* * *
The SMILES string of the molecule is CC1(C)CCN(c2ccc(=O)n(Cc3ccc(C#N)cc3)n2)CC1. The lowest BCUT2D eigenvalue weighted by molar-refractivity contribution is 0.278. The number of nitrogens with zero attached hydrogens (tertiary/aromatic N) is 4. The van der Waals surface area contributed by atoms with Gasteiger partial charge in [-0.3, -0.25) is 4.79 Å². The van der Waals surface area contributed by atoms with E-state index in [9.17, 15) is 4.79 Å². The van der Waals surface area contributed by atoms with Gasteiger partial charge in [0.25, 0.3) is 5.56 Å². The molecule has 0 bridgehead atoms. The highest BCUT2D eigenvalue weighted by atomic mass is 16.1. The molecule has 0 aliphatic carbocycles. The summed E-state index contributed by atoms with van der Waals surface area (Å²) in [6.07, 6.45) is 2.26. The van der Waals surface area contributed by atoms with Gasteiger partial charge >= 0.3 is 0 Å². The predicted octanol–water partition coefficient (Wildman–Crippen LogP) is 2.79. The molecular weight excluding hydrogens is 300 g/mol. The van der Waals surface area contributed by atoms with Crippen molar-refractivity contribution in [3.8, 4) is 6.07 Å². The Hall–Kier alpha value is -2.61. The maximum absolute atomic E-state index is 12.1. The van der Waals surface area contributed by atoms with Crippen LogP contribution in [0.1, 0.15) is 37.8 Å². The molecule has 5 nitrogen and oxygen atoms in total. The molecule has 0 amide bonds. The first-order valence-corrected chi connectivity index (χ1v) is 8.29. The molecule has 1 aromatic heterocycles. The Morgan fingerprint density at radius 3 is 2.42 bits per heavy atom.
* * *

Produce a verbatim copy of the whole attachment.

The SMILES string of the molecule is CC1(C)CCN(c2ccc(=O)n(Cc3ccc(C#N)cc3)n2)CC1. The lowest BCUT2D eigenvalue weighted by molar-refractivity contribution is 0.278. The number of nitrogens with zero attached hydrogens (tertiary/aromatic N) is 4. The van der Waals surface area contributed by atoms with Gasteiger partial charge in [-0.3, -0.25) is 4.79 Å². The van der Waals surface area contributed by atoms with E-state index in [9.17, 15) is 4.79 Å². The van der Waals surface area contributed by atoms with Gasteiger partial charge in [0.25, 0.3) is 5.56 Å². The molecule has 0 bridgehead atoms. The highest BCUT2D eigenvalue weighted by atomic mass is 16.1. The molecule has 0 aliphatic carbocycles. The summed E-state index contributed by atoms with van der Waals surface area (Å²) in [6.07, 6.45) is 2.26. The van der Waals surface area contributed by atoms with Gasteiger partial charge >= 0.3 is 0 Å². The predicted octanol–water partition coefficient (Wildman–Crippen LogP) is 2.79. The molecular weight excluding hydrogens is 300 g/mol. The van der Waals surface area contributed by atoms with Crippen molar-refractivity contribution in [3.8, 4) is 6.07 Å². The Hall–Kier alpha value is -2.61. The maximum absolute atomic E-state index is 12.1. The van der Waals surface area contributed by atoms with Crippen LogP contribution in [0.1, 0.15) is 37.8 Å². The molecule has 5 nitrogen and oxygen atoms in total. The molecule has 0 amide bonds. The first-order valence-corrected chi connectivity index (χ1v) is 8.29. The molecule has 1 aromatic heterocycles. The Morgan fingerprint density at radius 3 is 2.42 bits per heavy atom.